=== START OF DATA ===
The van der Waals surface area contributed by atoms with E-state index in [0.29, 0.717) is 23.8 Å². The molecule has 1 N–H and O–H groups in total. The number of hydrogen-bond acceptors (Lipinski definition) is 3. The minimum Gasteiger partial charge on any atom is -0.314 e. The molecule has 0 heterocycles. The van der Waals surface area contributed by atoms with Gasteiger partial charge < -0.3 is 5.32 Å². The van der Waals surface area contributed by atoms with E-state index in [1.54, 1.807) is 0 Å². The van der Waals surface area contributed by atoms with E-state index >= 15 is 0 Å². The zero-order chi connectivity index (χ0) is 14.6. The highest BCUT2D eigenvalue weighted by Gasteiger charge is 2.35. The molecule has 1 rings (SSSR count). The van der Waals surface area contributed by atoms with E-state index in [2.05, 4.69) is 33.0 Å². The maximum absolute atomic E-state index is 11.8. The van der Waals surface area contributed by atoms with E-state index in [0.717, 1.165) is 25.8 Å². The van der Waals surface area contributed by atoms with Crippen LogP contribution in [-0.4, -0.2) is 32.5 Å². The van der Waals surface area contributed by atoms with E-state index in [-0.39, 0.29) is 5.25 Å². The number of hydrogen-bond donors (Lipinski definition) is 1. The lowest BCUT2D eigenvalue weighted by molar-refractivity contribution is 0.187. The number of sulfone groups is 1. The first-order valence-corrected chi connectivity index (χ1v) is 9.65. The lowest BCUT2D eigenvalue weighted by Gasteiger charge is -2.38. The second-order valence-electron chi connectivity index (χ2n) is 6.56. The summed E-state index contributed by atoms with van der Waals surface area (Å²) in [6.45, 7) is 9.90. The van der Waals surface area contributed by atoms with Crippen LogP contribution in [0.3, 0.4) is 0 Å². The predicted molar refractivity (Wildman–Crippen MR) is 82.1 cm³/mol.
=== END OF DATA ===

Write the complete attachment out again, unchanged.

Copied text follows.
The van der Waals surface area contributed by atoms with E-state index in [0.29, 0.717) is 23.8 Å². The molecule has 1 N–H and O–H groups in total. The number of hydrogen-bond acceptors (Lipinski definition) is 3. The minimum Gasteiger partial charge on any atom is -0.314 e. The molecule has 0 heterocycles. The van der Waals surface area contributed by atoms with Gasteiger partial charge < -0.3 is 5.32 Å². The van der Waals surface area contributed by atoms with E-state index in [1.54, 1.807) is 0 Å². The van der Waals surface area contributed by atoms with E-state index >= 15 is 0 Å². The zero-order chi connectivity index (χ0) is 14.6. The highest BCUT2D eigenvalue weighted by Gasteiger charge is 2.35. The molecule has 1 rings (SSSR count). The van der Waals surface area contributed by atoms with E-state index in [2.05, 4.69) is 33.0 Å². The maximum absolute atomic E-state index is 11.8. The van der Waals surface area contributed by atoms with E-state index in [0.717, 1.165) is 25.8 Å². The van der Waals surface area contributed by atoms with Crippen LogP contribution in [-0.4, -0.2) is 32.5 Å². The van der Waals surface area contributed by atoms with E-state index in [-0.39, 0.29) is 5.25 Å². The number of hydrogen-bond donors (Lipinski definition) is 1. The lowest BCUT2D eigenvalue weighted by molar-refractivity contribution is 0.187. The number of sulfone groups is 1. The first-order valence-corrected chi connectivity index (χ1v) is 9.65. The lowest BCUT2D eigenvalue weighted by Gasteiger charge is -2.38. The second-order valence-electron chi connectivity index (χ2n) is 6.56. The summed E-state index contributed by atoms with van der Waals surface area (Å²) in [6.45, 7) is 9.90. The van der Waals surface area contributed by atoms with Crippen LogP contribution in [0.3, 0.4) is 0 Å². The predicted molar refractivity (Wildman–Crippen MR) is 82.1 cm³/mol.